• This is a rush transcript from "Your World With Neil Cavuto," December 1, 2008. This copy may not be in its final form and may be updated.

    NEIL CAVUTO, HOST: FOX on top of the Big Three "begathon" — take two.

    Last month, they had a big do-over stamped on a plan Congress said was not really a plan at all. So, they are back at it and the pursuit of the 25 million bucks they hope will make all their extra work worth it.

    But now some on GM's board wondering if it is worth it, that maybe the auto giant should consider bankruptcy before bailout. GM's chairman hearing none of it. And neither is this guy, Wayne County, Michigan, Executive Robert Ficano. He just took out radio ads calling for Americans to support the industry.

    So, Executive, those on the GM, who are not ruling out bankruptcy — why should you?

    ROBERT FICANO, WAYNE COUNTY, MICHIGAN, EXECUTIVE: The automobile industry is so critical. It reaches millions of jobs...

    CAVUTO: With all due respect, I have heard many argue the same point. The housing industry, the petrochemical industry, the retail industry. They have all been making the same pitch, we are two crucial to fail or go bankrupt... too crucial to fail or go bankrupt.

    FICANO: No. 1, many jobs...

    CAVUTO: Careful, other than the things I just mentioned.

    FICANO: Well, first of all, because the auto industry is so critical, really. People think of it just as Michigan, but it really reaches millions of jobs across the United States.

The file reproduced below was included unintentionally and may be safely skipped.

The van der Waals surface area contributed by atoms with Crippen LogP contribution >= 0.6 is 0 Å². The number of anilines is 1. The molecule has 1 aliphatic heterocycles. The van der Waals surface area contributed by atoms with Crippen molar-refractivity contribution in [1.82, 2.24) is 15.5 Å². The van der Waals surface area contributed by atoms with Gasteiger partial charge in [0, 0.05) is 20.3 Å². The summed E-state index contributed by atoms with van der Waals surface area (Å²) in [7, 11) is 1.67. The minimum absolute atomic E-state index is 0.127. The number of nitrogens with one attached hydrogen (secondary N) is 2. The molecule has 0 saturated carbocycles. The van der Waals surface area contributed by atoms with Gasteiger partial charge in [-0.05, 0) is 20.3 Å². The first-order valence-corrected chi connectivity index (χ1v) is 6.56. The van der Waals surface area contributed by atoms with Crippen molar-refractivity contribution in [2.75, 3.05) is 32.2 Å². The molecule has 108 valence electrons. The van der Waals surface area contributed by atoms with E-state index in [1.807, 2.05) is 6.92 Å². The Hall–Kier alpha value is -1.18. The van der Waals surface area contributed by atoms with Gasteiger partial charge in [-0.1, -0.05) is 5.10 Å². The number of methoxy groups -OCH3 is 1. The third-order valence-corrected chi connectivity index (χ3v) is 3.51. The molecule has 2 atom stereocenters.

CAVUTO: Well, you know, with all due respect, Executive, I have heard many industries argue much the same point, the housing industry, the petrochemical industry. I have had the retail industry. They have all been here, one man, one woman at a time, making the same pitch: We are too crucial to fail, too crucial go bankrupt.

    What make autos sacrosanct?

    FICANO: No. 1, there's a number of jobs across the country. But, No. 2, from a homeland security standpoint...

    CAVUTO: No, careful. Careful. There are a number of jobs for all of those other businesses I just mentioned.

    FICANO: Sure, there are.

    But another unique aspect is the homeland security. You're talking about, during World War II, what was the arsenal of democracy. You're talking about companies that really, if we go into a ground war, there are the ones that are going to be making the tanks, the technology and everything else.

    And, so, it is critically important that we continue to keep this industry alive, not only for the jobs and the further collapse, if they go down, but also from a homeland security standpoint.

    CAVUTO: That sounds like a threat: You need us for the country's very survival. So, if you ignore us, you are ignoring your own survival.

    That sounds kind of goofy, doesn't it?

    FICANO: No. It is not a threat at all. It's just the reality of what it is.


    CAVUTO: If all three auto giants would go down, if GM went down, Chrysler or Ford wouldn't survive? I mean, you're — you're working into that view that all the auto guys go belly up.